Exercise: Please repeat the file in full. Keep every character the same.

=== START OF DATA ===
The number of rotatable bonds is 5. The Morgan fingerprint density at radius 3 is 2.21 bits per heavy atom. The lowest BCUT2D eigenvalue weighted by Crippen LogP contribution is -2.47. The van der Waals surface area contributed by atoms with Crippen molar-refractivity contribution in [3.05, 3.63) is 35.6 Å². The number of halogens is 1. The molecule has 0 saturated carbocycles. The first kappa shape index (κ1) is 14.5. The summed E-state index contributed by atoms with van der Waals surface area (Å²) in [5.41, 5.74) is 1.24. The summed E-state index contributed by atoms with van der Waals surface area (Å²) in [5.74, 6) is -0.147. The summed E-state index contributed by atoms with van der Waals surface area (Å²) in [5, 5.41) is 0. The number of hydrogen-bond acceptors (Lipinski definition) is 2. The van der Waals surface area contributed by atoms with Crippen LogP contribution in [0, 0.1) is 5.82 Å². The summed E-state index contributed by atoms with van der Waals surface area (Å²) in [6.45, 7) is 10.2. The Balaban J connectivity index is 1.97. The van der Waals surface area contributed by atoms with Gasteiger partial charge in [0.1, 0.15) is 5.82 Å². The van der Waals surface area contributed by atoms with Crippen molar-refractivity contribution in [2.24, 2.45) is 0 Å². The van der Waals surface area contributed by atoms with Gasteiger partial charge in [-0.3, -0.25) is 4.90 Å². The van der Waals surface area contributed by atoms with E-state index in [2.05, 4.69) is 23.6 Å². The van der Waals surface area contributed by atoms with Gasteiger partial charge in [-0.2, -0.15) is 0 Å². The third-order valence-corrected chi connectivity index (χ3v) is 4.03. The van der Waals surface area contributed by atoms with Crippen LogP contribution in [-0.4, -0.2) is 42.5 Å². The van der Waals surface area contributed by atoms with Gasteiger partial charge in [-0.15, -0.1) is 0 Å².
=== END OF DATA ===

The number of rotatable bonds is 5. The Morgan fingerprint density at radius 3 is 2.21 bits per heavy atom. The lowest BCUT2D eigenvalue weighted by Crippen LogP contribution is -2.47. The van der Waals surface area contributed by atoms with Crippen molar-refractivity contribution in [3.05, 3.63) is 35.6 Å². The number of halogens is 1. The molecule has 0 saturated carbocycles. The first kappa shape index (κ1) is 14.5. The summed E-state index contributed by atoms with van der Waals surface area (Å²) in [5.41, 5.74) is 1.24. The summed E-state index contributed by atoms with van der Waals surface area (Å²) in [5.74, 6) is -0.147. The summed E-state index contributed by atoms with van der Waals surface area (Å²) in [5, 5.41) is 0. The number of hydrogen-bond acceptors (Lipinski definition) is 2. The van der Waals surface area contributed by atoms with Crippen LogP contribution in [0, 0.1) is 5.82 Å². The summed E-state index contributed by atoms with van der Waals surface area (Å²) in [6.45, 7) is 10.2. The Balaban J connectivity index is 1.97. The van der Waals surface area contributed by atoms with Gasteiger partial charge in [0.1, 0.15) is 5.82 Å². The van der Waals surface area contributed by atoms with Crippen molar-refractivity contribution in [2.24, 2.45) is 0 Å². The van der Waals surface area contributed by atoms with Gasteiger partial charge in [-0.3, -0.25) is 4.90 Å². The van der Waals surface area contributed by atoms with E-state index in [2.05, 4.69) is 23.6 Å². The van der Waals surface area contributed by atoms with Gasteiger partial charge in [-0.2, -0.15) is 0 Å². The third-order valence-corrected chi connectivity index (χ3v) is 4.03. The van der Waals surface area contributed by atoms with Crippen LogP contribution in [-0.4, -0.2) is 42.5 Å². The van der Waals surface area contributed by atoms with Gasteiger partial charge in [-0.15, -0.1) is 0 Å².